WASHINGTON – Four U.S. soldiers were killed when their Black Hawk helicopter crashed during a training mission in eastern Afghanistan on Thursday, U.S. officials said. The cause was being investigated.
It was the deadliest day for the American military in Afghanistan since March 4, 2002, when seven soldiers were killed and 11 wounded at the outset of an offensive against Taliban and Al Qaeda remnant forces.
The Black Hawk, with two pilots and two crew members aboard, crashed several miles east of Bagram air base in an area known as the East Training Range, said Jim Wilkinson, director of strategic communications at Central Command headquarters in Tampa, Fla.
Wilkinson said there were no indications of hostile fire. He said it appeared to be an accident but no other details were available.
Details on the victims, including their names and Army unit affiliations, were not immediately released.
An Associated Press reporter in Afghanistan who attempted to reach the scene of the crash was turned back by Afghan security. U.S. military authorities at Bagram referred all questions to Central Command.
Bagram is the main base of U.S. military operations in Afghanistan.
Officials initially said the helicopter was the utility version of the Black Hawk known as the UH-60, but later they said it was the multi-mission variety known as the MH-60, which is used by Army special operations forces for long-range, low-level penetration of hostile territory at night.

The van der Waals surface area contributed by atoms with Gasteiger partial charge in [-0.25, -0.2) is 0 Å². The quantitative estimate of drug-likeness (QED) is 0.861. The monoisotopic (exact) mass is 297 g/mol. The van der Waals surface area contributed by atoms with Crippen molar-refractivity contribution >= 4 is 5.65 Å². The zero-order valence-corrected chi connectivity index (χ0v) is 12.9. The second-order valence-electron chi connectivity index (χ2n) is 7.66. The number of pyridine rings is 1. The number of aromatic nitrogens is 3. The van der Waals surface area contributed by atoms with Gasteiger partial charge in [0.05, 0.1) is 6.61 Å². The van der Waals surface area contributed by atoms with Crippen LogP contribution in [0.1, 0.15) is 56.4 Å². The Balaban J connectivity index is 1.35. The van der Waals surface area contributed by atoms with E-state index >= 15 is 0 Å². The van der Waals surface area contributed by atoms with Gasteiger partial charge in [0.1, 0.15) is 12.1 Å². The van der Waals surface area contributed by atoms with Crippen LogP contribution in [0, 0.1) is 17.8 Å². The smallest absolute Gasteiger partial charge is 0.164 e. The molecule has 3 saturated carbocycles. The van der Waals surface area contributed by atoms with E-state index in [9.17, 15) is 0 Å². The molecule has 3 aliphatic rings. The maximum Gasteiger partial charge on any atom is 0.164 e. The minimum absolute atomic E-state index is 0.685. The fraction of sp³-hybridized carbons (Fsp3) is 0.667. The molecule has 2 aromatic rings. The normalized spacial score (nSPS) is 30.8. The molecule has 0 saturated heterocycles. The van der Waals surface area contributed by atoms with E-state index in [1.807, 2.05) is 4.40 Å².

The Air Force flies yet another version known as the MH-60G Pave Hawk, used for special operations missions.
The helicopters are manufactured by Sikorsky Aircraft Corp., which also makes an export version called the S-70A Black Hawk.
The UH-60 Black Hawk was first fielded in 1978 and made its combat debut in the October 1983 invasion of Grenada. The Army's MH-60 special operations version was first fielded in 1994.
The last previous American killed in Afghanistan was Sgt. Steven Checo, 22, a member of the Army's 82nd Airborne. He was shot Dec. 21, 2002, while on a nighttime operation in the eastern province of Paktika, near the border of Pakistan.
Since U.S. military action in Afghanistan began in October 2001, at least five U.S. helicopters have crashed or had hard landings that have injured or killed troops. Two Army Rangers and two Marines have been killed, and at least 11 other troops have been injured.
On Oct. 19, 2001, Army Ranger Pfc. Kristofor Stonesifer, 28, and Spc. John J. Edmunds, 20, were killed in the crash of a Black Hawk in Pakistan.